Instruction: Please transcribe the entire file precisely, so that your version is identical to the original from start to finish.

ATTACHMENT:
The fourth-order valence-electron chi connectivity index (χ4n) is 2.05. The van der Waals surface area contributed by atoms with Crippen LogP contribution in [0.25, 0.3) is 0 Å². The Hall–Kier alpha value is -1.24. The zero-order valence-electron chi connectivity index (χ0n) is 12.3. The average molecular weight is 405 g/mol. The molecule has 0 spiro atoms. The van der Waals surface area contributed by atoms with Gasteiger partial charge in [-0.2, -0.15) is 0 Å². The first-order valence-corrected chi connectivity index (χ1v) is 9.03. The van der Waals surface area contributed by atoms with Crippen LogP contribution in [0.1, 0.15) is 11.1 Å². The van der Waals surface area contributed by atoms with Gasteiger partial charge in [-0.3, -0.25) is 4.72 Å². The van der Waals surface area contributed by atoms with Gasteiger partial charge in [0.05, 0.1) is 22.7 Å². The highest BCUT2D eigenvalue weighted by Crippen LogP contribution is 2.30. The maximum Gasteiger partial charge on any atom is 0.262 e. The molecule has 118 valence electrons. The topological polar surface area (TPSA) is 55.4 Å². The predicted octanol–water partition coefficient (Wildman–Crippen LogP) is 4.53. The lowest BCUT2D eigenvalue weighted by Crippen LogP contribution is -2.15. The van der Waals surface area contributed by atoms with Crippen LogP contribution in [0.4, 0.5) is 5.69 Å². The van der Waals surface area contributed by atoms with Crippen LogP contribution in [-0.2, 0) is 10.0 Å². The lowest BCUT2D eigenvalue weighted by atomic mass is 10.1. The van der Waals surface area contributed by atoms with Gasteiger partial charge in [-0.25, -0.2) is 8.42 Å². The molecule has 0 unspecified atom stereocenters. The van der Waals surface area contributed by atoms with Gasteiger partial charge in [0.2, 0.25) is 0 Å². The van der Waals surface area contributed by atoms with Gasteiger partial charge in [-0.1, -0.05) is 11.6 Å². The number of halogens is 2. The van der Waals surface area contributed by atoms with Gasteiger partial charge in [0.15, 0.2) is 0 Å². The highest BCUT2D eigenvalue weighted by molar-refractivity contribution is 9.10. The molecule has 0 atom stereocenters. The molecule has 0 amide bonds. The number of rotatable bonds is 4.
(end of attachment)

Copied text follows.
The fourth-order valence-electron chi connectivity index (χ4n) is 2.05. The van der Waals surface area contributed by atoms with Crippen LogP contribution in [0.25, 0.3) is 0 Å². The Hall–Kier alpha value is -1.24. The zero-order valence-electron chi connectivity index (χ0n) is 12.3. The average molecular weight is 405 g/mol. The molecule has 0 spiro atoms. The van der Waals surface area contributed by atoms with Gasteiger partial charge in [-0.2, -0.15) is 0 Å². The first-order valence-corrected chi connectivity index (χ1v) is 9.03. The van der Waals surface area contributed by atoms with Crippen LogP contribution in [0.1, 0.15) is 11.1 Å². The van der Waals surface area contributed by atoms with Gasteiger partial charge in [-0.3, -0.25) is 4.72 Å². The van der Waals surface area contributed by atoms with Gasteiger partial charge in [0.05, 0.1) is 22.7 Å². The highest BCUT2D eigenvalue weighted by Crippen LogP contribution is 2.30. The maximum Gasteiger partial charge on any atom is 0.262 e. The molecule has 118 valence electrons. The topological polar surface area (TPSA) is 55.4 Å². The predicted octanol–water partition coefficient (Wildman–Crippen LogP) is 4.53. The lowest BCUT2D eigenvalue weighted by Crippen LogP contribution is -2.15. The van der Waals surface area contributed by atoms with Crippen LogP contribution in [0.4, 0.5) is 5.69 Å². The van der Waals surface area contributed by atoms with Crippen LogP contribution in [-0.2, 0) is 10.0 Å². The lowest BCUT2D eigenvalue weighted by atomic mass is 10.1. The van der Waals surface area contributed by atoms with Gasteiger partial charge in [-0.25, -0.2) is 8.42 Å². The molecule has 0 unspecified atom stereocenters. The van der Waals surface area contributed by atoms with Gasteiger partial charge in [0.2, 0.25) is 0 Å². The van der Waals surface area contributed by atoms with Gasteiger partial charge in [-0.1, -0.05) is 11.6 Å². The number of halogens is 2. The van der Waals surface area contributed by atoms with Gasteiger partial charge in [0.15, 0.2) is 0 Å². The highest BCUT2D eigenvalue weighted by molar-refractivity contribution is 9.10. The molecule has 0 atom stereocenters. The molecule has 0 amide bonds. The number of rotatable bonds is 4.